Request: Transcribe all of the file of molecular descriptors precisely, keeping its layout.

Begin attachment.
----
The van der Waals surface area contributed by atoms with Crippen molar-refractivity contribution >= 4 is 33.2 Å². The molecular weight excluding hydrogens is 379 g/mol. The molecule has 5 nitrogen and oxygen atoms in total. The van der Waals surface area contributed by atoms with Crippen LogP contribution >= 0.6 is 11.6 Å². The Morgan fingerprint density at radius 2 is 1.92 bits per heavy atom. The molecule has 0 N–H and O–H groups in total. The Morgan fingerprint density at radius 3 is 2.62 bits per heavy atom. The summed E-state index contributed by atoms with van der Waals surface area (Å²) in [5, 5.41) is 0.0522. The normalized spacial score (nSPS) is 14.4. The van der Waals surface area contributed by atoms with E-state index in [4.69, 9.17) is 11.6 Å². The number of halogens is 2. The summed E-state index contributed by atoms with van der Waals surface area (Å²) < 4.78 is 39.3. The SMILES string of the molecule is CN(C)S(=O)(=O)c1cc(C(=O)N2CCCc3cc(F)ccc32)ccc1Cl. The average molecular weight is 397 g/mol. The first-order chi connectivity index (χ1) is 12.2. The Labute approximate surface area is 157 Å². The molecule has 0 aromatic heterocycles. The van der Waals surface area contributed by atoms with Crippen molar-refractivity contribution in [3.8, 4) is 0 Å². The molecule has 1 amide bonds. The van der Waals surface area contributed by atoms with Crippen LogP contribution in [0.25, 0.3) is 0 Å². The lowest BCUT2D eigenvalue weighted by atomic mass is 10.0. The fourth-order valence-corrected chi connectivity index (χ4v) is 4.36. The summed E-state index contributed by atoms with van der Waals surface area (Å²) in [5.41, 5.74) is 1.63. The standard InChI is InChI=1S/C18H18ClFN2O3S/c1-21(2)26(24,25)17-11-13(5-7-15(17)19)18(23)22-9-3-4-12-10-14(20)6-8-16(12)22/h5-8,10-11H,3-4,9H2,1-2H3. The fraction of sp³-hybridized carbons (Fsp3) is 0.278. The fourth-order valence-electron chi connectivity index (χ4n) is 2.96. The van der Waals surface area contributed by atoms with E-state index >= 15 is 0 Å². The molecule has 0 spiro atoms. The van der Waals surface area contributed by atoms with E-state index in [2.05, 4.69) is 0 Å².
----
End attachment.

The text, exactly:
The van der Waals surface area contributed by atoms with Crippen molar-refractivity contribution >= 4 is 33.2 Å². The molecular weight excluding hydrogens is 379 g/mol. The molecule has 5 nitrogen and oxygen atoms in total. The van der Waals surface area contributed by atoms with Crippen LogP contribution >= 0.6 is 11.6 Å². The Morgan fingerprint density at radius 2 is 1.92 bits per heavy atom. The molecule has 0 N–H and O–H groups in total. The Morgan fingerprint density at radius 3 is 2.62 bits per heavy atom. The summed E-state index contributed by atoms with van der Waals surface area (Å²) in [5, 5.41) is 0.0522. The normalized spacial score (nSPS) is 14.4. The van der Waals surface area contributed by atoms with E-state index in [4.69, 9.17) is 11.6 Å². The number of halogens is 2. The summed E-state index contributed by atoms with van der Waals surface area (Å²) < 4.78 is 39.3. The SMILES string of the molecule is CN(C)S(=O)(=O)c1cc(C(=O)N2CCCc3cc(F)ccc32)ccc1Cl. The average molecular weight is 397 g/mol. The first-order chi connectivity index (χ1) is 12.2. The Labute approximate surface area is 157 Å². The molecule has 0 aromatic heterocycles. The van der Waals surface area contributed by atoms with Crippen molar-refractivity contribution in [3.8, 4) is 0 Å². The molecule has 1 amide bonds. The van der Waals surface area contributed by atoms with Crippen LogP contribution in [0.25, 0.3) is 0 Å². The lowest BCUT2D eigenvalue weighted by atomic mass is 10.0. The fourth-order valence-corrected chi connectivity index (χ4v) is 4.36. The summed E-state index contributed by atoms with van der Waals surface area (Å²) in [5.41, 5.74) is 1.63. The standard InChI is InChI=1S/C18H18ClFN2O3S/c1-21(2)26(24,25)17-11-13(5-7-15(17)19)18(23)22-9-3-4-12-10-14(20)6-8-16(12)22/h5-8,10-11H,3-4,9H2,1-2H3. The fraction of sp³-hybridized carbons (Fsp3) is 0.278. The fourth-order valence-electron chi connectivity index (χ4n) is 2.96. The van der Waals surface area contributed by atoms with E-state index >= 15 is 0 Å². The molecule has 0 spiro atoms. The van der Waals surface area contributed by atoms with E-state index in [2.05, 4.69) is 0 Å².